It has a collection of over three million items including the largest collection of paintings in the world. The collection occupy a large complex of six historic buildings along Palace Embankment, including the Winter Palace, a former residence of Russian emperors, the Menshikov Palace. Only Winter Palace, Small Hermitage, Old Hermitage, New Hermitage and Hermitage Theatre are open to the public.

One of the popular painting at the Hermitage is The Madonna Litta, which was made in the 15th century. It was believed to be painted by Leonardo da Vinci, but there is also a guess that the picture was made by his student.

Another popular painting is Conestabile Madonna, previously known as Madonna with a book, a Rafael`s miniature.

Some art critics suppose that the painting has not been finished. It is the last picture by Rafael which was painted before he moved to Florence at the age of 20. When the painting was transferring on canvas from a board, artists found out that firstly Madonna held a garnet in her arm instead of the Sacred Book. The garnet is a symbol of victim and spilled blood. This painting is the only Rafael`s creation available in Russia.

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Palace Square

Palace Square is connecting Nevsky Prospekt with Palace Bridge leading to Vasilievsky Island, is the central city square of St Petersburg and of the former Russian Empire. Many significant events took place there, including the Bloody Sunday massacre and parts of the October Revolution of 1917.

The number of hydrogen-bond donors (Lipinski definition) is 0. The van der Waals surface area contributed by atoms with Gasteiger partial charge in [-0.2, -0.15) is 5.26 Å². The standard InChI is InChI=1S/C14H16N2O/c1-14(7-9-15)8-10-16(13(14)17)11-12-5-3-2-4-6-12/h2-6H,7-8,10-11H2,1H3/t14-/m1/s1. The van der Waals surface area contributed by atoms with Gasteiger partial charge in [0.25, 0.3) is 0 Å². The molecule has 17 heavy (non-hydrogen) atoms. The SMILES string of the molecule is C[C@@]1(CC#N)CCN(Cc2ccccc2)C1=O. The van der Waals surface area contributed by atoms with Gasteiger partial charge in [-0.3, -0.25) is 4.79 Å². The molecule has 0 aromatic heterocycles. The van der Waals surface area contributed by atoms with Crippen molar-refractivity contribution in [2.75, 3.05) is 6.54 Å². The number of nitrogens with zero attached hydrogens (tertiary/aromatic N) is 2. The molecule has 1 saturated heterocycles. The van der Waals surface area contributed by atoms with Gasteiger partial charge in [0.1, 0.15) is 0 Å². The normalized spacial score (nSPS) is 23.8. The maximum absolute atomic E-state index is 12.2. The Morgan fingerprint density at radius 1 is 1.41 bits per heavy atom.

Church of the Savior on Spilled Blood

Construction began in 1883 during the reign of Alexander III. The church was dedicated to be a memorial to his father, Alexander II. Estimates suggest that the construction cost 4.5 million rubles. The construction was completed during the reign of Nicholas II in 1907. Funding was provided by the Imperial family with the support of many private donors.

The church is prominently situated along the Griboedov Canal; paved roads run along both sides of the canal. On March 13, 1881, as Tsar Alexander’s carriage passed along the embankment, a grenade thrown by an anarchist conspirator exploded. The tsar, shaken but unhurt, got out of the carriage and started to remonstrate with the presumed culprit. A second conspirator took the chance to throw another bomb, killing himself and mortally wounding the tsar. The tsar, bleeding heavily, was taken back to the Winter Palace, where he died a few hours later.

A temporary shrine was erected on the site of the attack while plans and fundraising for a more permanent memorial were undertaken. In order to build a permanent shrine on the exact spot where the assassination took place, it was decided to narrow the canal so that the section of road on which the tsar had been driving could be included within the walls of the church. An elaborate shrine, in the form of a ciborium, was constructed at the end of the church opposite the altar, on the exact place of Alexander’s assassination. It is embellished with topaz, lazurite and other semi-precious stones, making a striking contrast with the simple cobblestones of the old road, which are exposed in the floor of the shrine.